Northeastern Corridor – to the French Border
Construction is currently underway to connect the new high speed line from Barcelona to the French TGV network via the Perthus tunnel under the Pyrenees.The line from Barcelona to Figueres is scheduled to open in 2012, while the line from Figueres to Perpignan is set the open in 2009. France has yet to commit to the construction of the section between Perpignan and Montpellier. As a result trains will use the existing regular railway line north of Perpignan to reach the TGV Network at Montpellier.
The line will be operated by Talgo and Siemens AG train sets, although it require special train sets. The French line Perpignan – Montpellier is electrified at 1.5 kv DC, but Spanish trains use 25kv AC. However French trains are dual-voltage allowing both TGV and regional trains to operate on the line. All Spanish trains are single-voltage.
Bilbao-Vitoria-San Sebastian (Basque Y). This line will connect the three Basque capitals in 2011. Planned connection with Madrid via Valladolid, and with the French border via Irún and Bayonne.
Madrid-Pamplona. It will be operational in 2012. There is a planned extension to connect Pamplona with the Basque line and the French border.
Variante de Pajares. This line will cross a very mountainous area between León and Asturias. Planned extension to connect Valladolid with Oviedo and Gijón.
(Atlantic line AVE high Speedy train). This line will connect all Galician coastal cities, including La Coruña, Santiago de Compostela and Vigo, with the Portuguese border, and eventually, with Porto.
Orense-Santiago de Compostela. Will be the first segment of the line that will connect Galicia and the Atlantic line with Madrid, via Valladolid.
Southwest – Portuguese Corridor
Cáceres-Mérida-Badajoz-Lisbon. This line will connect the two peninsular capitals in 3 hours, connecting the south west region of Extremadura to the High Speed network. This line has been an important matter in bilateral summits during the last years. Spanish track should be completed around 2010 and the Portuguese one around 2015. It is not clear if there will finally be a station in the Spanish town of Mérida.
Madrid-Cuenca-Albacete-Arco mediterráneo (Mediterranean Arc). This line will connect Madrid with Valencia, Alicante, Murcia and Almería. Expected in 2009.
Future Planned Lines
In the short term other connections to the LGV are planned. A new line to France is under construction at La Jonquera in Catalonia with another proposed at Irun in the Basque Country.
Other new lines are under consideration, including a line connecting Soria to the Madrid-Barcelona line at Calatayud. Finally, the Madrid-Barcelona line currently terminates in Barcelona’s Estació de Sants, there has, however, been talk of a new station being built on the other side of the city in La Sagrera.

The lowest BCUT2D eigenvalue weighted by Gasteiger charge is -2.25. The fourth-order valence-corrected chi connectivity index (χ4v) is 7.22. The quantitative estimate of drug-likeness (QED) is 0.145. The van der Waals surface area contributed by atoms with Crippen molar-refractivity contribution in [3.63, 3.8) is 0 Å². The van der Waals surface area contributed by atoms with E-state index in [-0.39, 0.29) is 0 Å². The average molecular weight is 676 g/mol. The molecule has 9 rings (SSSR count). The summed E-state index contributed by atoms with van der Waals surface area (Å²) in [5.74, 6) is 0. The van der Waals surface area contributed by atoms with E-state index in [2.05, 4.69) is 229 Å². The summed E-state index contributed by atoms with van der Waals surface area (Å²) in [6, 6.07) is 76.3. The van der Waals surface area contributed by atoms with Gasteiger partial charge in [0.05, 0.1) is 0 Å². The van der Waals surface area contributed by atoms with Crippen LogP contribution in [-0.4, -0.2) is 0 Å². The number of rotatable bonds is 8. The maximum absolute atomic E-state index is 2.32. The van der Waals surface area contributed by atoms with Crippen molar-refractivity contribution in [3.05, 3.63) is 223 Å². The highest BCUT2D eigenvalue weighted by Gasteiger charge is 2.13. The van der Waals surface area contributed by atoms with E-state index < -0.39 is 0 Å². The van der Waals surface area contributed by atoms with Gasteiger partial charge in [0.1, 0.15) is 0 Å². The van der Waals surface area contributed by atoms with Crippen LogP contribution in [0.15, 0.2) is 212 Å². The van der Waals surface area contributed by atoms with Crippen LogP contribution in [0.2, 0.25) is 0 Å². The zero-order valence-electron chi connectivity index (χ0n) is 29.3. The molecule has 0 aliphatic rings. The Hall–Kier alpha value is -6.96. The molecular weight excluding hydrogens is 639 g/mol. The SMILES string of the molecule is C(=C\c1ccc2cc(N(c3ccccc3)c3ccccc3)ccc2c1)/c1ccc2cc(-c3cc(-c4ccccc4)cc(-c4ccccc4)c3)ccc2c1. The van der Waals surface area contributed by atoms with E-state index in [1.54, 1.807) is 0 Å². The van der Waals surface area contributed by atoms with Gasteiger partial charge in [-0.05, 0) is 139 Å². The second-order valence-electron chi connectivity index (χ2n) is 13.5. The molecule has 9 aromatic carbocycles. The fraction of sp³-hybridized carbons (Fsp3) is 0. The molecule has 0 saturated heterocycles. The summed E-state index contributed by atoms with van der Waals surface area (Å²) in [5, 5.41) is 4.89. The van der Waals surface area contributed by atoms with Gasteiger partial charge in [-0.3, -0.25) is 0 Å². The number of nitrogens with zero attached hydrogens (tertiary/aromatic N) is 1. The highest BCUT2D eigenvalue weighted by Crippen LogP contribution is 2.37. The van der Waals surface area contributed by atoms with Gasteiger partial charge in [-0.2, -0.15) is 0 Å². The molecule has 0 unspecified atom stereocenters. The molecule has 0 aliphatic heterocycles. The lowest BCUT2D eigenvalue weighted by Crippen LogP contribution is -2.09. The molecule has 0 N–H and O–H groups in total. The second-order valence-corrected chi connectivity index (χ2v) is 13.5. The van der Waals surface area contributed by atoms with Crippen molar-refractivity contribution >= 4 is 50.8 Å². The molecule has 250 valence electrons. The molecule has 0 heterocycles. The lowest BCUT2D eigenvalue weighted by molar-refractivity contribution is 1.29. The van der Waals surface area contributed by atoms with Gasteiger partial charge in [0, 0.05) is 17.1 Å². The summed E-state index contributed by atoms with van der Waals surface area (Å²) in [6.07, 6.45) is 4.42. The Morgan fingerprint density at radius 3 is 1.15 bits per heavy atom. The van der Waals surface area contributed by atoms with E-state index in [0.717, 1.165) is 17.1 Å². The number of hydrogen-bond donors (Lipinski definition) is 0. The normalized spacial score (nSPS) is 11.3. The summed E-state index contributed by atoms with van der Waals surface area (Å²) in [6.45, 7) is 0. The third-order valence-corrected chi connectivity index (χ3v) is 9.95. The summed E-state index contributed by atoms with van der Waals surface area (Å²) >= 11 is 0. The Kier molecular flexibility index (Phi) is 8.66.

In the long term the Spanish government has an ambitious plan to have 4350 miles of high-speed rail operational by 2010, with all provincial capitals at most only 4 hours from Madrid, and 6.5 hours from Barcelona. According to the Strategic Plan for train infrastructures developed by the Spanish Ministerio de Fomento Ministry of Public Works, called PEIT, a second expansion program is planned to start in 2010-2011, when the last lines of the first program still under construction begin to operate. This plan has a ten-year scope, ending 2020, and its ambition is to make the 186 mph network reach 6214 miles by the end of that year. This would be the most extensive network in Europe, with several operational links with France and Portugal and is by far the most ambitious high speed rail plan in the European Union.
Critics of this scheme point out that raising the average speed of Spain’s regional trains would achieve a much greater global impact at much less cost. At present, there are some rural lines where average speeds barely exceed 37 mph. The speed between some provincial capitals is little better; for example, it takes some 9h30min to cover the 784 487 miles between León and Barcelona.
On the other hand there has been a great improvement of speed and time with trains that link Madrid with other capitals that do not have direct AVE connections, but that use the high speed line for most of the route, such as Huelva (4h50min), Cádiz (4h55min), Pamplona (2h59min), Logroño (3h40min), Irún (5h19min), Bilbao (4h46min), San Sebastián (5h20min) and Santander (4h25min).